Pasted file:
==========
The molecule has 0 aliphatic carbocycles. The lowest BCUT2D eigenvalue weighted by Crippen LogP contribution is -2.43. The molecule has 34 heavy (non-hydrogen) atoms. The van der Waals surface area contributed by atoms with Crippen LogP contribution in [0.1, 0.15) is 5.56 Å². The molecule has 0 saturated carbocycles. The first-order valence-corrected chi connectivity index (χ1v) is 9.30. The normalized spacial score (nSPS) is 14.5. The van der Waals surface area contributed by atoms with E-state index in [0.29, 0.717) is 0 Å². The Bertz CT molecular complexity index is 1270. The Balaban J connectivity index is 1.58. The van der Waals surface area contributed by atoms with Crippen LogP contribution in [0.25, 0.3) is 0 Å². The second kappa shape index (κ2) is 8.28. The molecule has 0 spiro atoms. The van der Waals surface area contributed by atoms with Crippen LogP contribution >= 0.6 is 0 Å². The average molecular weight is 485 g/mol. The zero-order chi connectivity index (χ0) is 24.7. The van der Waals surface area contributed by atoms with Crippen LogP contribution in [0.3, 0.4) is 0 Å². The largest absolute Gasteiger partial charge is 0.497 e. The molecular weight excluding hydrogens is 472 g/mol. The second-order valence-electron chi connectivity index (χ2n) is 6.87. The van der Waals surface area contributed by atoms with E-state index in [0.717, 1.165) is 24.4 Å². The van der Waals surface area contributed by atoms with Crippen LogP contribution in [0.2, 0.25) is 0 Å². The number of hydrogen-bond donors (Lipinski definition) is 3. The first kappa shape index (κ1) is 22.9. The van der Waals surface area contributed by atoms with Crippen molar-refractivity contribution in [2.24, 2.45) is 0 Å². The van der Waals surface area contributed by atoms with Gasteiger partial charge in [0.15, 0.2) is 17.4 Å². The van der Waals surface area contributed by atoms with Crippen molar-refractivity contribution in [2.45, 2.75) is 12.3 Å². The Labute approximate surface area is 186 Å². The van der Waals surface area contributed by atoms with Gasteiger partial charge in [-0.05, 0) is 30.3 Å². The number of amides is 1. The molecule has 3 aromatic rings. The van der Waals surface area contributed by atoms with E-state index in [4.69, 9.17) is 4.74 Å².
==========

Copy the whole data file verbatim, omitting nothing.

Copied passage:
The molecule has 0 aliphatic carbocycles. The lowest BCUT2D eigenvalue weighted by Crippen LogP contribution is -2.43. The molecule has 34 heavy (non-hydrogen) atoms. The van der Waals surface area contributed by atoms with Crippen LogP contribution in [0.1, 0.15) is 5.56 Å². The molecule has 0 saturated carbocycles. The first-order valence-corrected chi connectivity index (χ1v) is 9.30. The normalized spacial score (nSPS) is 14.5. The van der Waals surface area contributed by atoms with E-state index in [0.29, 0.717) is 0 Å². The Bertz CT molecular complexity index is 1270. The Balaban J connectivity index is 1.58. The van der Waals surface area contributed by atoms with Crippen LogP contribution in [0.25, 0.3) is 0 Å². The second kappa shape index (κ2) is 8.28. The molecule has 0 spiro atoms. The van der Waals surface area contributed by atoms with Crippen LogP contribution >= 0.6 is 0 Å². The average molecular weight is 485 g/mol. The zero-order chi connectivity index (χ0) is 24.7. The van der Waals surface area contributed by atoms with Crippen LogP contribution in [0.3, 0.4) is 0 Å². The largest absolute Gasteiger partial charge is 0.497 e. The molecular weight excluding hydrogens is 472 g/mol. The second-order valence-electron chi connectivity index (χ2n) is 6.87. The van der Waals surface area contributed by atoms with E-state index in [0.717, 1.165) is 24.4 Å². The van der Waals surface area contributed by atoms with Crippen LogP contribution in [0.2, 0.25) is 0 Å². The number of hydrogen-bond donors (Lipinski definition) is 3. The first kappa shape index (κ1) is 22.9. The van der Waals surface area contributed by atoms with Crippen molar-refractivity contribution in [2.24, 2.45) is 0 Å². The van der Waals surface area contributed by atoms with Gasteiger partial charge in [0.15, 0.2) is 17.4 Å². The van der Waals surface area contributed by atoms with Crippen molar-refractivity contribution in [2.45, 2.75) is 12.3 Å². The Labute approximate surface area is 186 Å². The van der Waals surface area contributed by atoms with Gasteiger partial charge in [-0.05, 0) is 30.3 Å². The number of amides is 1. The molecule has 3 aromatic rings. The van der Waals surface area contributed by atoms with E-state index in [4.69, 9.17) is 4.74 Å².